On a chilly Saturday morning in the financial district, the Bank of England and Royal Air Force joined a parade of floats and carriages from such time-honored institutions as the Worshipful Company of Feltmakers. The event showcases the City’s history and position at the heart of the British establishment.
But the display of costumes and pageantry — and more than 100 horses — only weeks out from a general election couldn’t obscure what many in the Square Mile see as the unpalatable choice they face on Dec. 12.
British financiers have long been vocal critics of Prime Minister Boris Johnson. An even bleaker prospect for them is victory for Labour’s Jeremy Corbyn — the first leader of a mainstream party to challenge the City’s power since the Big Bang era of the 1980s. He wants to impose higher taxes on the wealthy and undo the privatizations of key industries undertaken by Margaret Thatcher.
“If Corbyn gets a mandate to form a government, it will be a fundamental change to everything we’ve had in this country for so many years,” said John Elder, a founding partner of Family Office Advisors LLP. “Intellectual and financial capital may flee, and international markets will be taking a hard look at the U.K.’s credit rating.”
Bankers, hedge fund managers and private equity chiefs are reluctant to discuss the election on record, for fear of offending any future government. Those interviewed privately by Bloomberg say they’re largely discounting the possibility of an outright Labour victory. At worst, they expect Corbyn to lead a coalition that would force him to moderate his policies.
While recent polls support this sanguine attitude –- the Conservative Party has an average lead of 11 percentage points against the Labour Party based on the last five surveys — the opposition leader still has a path to power. Pollsters have misjudged the public mood before, and Brexit makes the election result even harder to predict.
If the finance industry — which still employs 1.1 million people and accounts for 6.9% of the U.K. economy — gets the election result wrong, many firms will be left scrambling to adapt.
One hedge fund — wary that a Corbyn administration would immediately hit firms leaving London with a tax –- explored setting up a shadow entity in a different jurisdiction that would take over its London operations after a Labour victory. But the cost and complexity saw the idea shelved because the odds of a Corbyn victory were deemed to be sufficiently low.
Similar calculations are being made elsewhere. A top executive at a large bank said Corbyn and Shadow Chancellor John McDonnell would be disastrous for the City and lead to a significant downsizing of his firm’s London footprint. No major precautions are being taken until it’s clearer who will wield power.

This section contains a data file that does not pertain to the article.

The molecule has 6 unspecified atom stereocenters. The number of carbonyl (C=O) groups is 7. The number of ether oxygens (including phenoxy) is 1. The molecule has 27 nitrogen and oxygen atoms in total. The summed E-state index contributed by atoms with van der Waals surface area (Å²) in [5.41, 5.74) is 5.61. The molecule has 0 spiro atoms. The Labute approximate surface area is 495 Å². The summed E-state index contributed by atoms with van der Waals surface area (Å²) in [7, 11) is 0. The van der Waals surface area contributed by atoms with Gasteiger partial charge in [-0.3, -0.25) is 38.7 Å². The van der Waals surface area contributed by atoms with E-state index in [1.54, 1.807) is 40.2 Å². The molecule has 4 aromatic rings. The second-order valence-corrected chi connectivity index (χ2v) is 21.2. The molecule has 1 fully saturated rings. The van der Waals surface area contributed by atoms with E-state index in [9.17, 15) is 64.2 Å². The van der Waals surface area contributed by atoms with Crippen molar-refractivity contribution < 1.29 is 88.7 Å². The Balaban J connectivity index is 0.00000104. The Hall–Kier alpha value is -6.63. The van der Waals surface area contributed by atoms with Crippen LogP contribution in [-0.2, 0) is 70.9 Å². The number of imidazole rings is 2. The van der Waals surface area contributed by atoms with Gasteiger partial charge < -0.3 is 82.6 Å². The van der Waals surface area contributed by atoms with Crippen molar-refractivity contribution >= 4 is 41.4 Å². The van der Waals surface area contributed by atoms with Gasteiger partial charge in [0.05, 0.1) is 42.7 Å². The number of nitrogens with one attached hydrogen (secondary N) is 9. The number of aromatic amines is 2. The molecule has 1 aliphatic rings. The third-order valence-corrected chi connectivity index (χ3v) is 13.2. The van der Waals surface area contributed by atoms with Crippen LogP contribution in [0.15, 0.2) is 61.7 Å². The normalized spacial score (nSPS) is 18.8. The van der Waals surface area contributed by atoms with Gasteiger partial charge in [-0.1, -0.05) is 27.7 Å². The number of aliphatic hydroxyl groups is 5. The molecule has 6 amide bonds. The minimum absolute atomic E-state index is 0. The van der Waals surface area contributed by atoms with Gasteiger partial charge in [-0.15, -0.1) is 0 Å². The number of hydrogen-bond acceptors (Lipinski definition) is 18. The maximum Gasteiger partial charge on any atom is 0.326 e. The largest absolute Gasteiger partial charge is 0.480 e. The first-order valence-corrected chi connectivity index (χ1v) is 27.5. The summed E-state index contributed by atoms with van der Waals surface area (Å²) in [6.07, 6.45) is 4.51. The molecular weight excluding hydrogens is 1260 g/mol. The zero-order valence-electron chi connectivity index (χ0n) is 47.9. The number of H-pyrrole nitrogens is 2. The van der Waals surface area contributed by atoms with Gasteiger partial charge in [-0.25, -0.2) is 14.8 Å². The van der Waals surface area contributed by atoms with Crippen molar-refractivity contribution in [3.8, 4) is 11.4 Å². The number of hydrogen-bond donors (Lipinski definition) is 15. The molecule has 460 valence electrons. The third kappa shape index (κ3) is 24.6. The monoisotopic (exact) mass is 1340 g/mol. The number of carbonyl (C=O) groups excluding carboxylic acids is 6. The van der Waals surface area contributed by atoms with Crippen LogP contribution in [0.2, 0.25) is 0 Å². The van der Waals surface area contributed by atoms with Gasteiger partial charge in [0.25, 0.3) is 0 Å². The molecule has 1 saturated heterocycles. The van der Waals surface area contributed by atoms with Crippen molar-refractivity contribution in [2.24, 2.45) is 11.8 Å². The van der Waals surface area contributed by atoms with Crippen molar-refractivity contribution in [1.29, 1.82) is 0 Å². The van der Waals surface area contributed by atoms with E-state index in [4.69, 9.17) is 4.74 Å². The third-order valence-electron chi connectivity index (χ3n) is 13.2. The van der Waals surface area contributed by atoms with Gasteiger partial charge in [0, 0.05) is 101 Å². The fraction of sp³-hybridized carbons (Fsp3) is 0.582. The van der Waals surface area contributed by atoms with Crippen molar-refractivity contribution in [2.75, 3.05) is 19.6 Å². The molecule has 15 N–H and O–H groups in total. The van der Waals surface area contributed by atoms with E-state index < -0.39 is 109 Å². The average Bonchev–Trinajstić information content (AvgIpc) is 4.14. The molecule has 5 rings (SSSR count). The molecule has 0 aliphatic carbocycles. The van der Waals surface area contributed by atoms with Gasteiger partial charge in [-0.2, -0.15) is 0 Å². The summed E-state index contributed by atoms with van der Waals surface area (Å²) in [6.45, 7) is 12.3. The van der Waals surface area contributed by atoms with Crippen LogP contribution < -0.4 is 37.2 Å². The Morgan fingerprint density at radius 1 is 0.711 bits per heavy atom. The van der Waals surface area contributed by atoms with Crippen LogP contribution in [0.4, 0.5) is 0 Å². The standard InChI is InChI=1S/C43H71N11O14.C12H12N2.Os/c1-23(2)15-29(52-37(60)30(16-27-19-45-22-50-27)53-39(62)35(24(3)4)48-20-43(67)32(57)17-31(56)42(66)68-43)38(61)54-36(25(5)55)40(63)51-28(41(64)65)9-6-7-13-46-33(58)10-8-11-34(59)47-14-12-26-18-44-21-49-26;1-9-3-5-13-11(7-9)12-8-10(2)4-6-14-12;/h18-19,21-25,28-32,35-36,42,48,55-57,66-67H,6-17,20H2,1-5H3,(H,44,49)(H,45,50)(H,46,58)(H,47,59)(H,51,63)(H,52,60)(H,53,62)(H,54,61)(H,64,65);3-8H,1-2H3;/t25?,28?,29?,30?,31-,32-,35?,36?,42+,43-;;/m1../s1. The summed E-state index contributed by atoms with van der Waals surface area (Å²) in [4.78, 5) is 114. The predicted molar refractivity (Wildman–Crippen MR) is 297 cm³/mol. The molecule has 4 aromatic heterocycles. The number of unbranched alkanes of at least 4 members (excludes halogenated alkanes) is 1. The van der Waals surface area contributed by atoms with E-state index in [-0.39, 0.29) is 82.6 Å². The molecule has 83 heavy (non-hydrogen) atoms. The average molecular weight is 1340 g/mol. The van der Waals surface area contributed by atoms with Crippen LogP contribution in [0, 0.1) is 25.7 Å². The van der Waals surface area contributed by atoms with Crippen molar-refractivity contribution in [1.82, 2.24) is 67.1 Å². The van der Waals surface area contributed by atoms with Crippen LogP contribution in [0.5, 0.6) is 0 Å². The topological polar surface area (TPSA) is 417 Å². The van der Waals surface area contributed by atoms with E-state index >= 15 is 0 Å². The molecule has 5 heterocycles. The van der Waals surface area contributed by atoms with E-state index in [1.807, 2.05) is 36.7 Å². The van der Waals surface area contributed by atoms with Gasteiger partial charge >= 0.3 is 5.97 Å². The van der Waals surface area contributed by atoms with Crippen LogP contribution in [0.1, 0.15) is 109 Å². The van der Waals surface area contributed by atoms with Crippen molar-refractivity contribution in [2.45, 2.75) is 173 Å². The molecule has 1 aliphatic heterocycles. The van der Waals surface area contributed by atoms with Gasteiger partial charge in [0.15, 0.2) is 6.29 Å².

The head of a wealth firm said while there are plenty of fears about a talent exodus, as well as Labour’s proposal to force companies to dedicate 10% of their shares to employees, few of its clients actually expect Corbyn to win.
Labour’s policies worry many in the City. In an Oct. 31 speech kicking off his campaign, Corbyn criticized the U.K.’s “corrupt system,” slammed billionaires, and reiterated plans to nationalize rail, mail and water companies. The party has pledged to raise taxes on capital gains, corporations and the roughly top 4-5% of individual earners.
“It will be a disaster for the U.K. economy,” said Jonathan Chia Croft, chief investment officer of distressed debt fund manager Lonsin Capital.
Some of those fears are tempered by skepticism about the practicality of some of Corbyn’s policies. A civil servant examining how nationalizing assets might work describes it as an immensely complex process involving negotiations with dozens of other countries and stakeholders.
A billionaire client of one banker has frozen hiring in the U.K. until the result is known, while others have sent money abroad. Some are considering moves to jurisdictions like Italy, Switzerland and Portugal and increasing the time they spend overseas to escape being classed as U.K. taxpayers after any Corbyn victory.
Lawyers say they are having discussions with clients about bringing forward planned asset sales, dividends, bonuses and gifts to heirs ahead of the election.
For all this activity, though, the Conservative Party’s embrace of Brexit — with a hardline wing pushing for a no-deal exit from the European Union — means some analysts have made the case that a Corbyn-led coalition would be the lesser of two evils. Brexit threatens London’s position as Europe’s financial center, and firms are at risk of losing access to clients in the bloc.
“A Labour party victory isn’t a positive scenario,” Christian Schulz, Citigroup Inc.’s director of European research, said in September. “It’s just less bad than what the Johnson government is proposing.”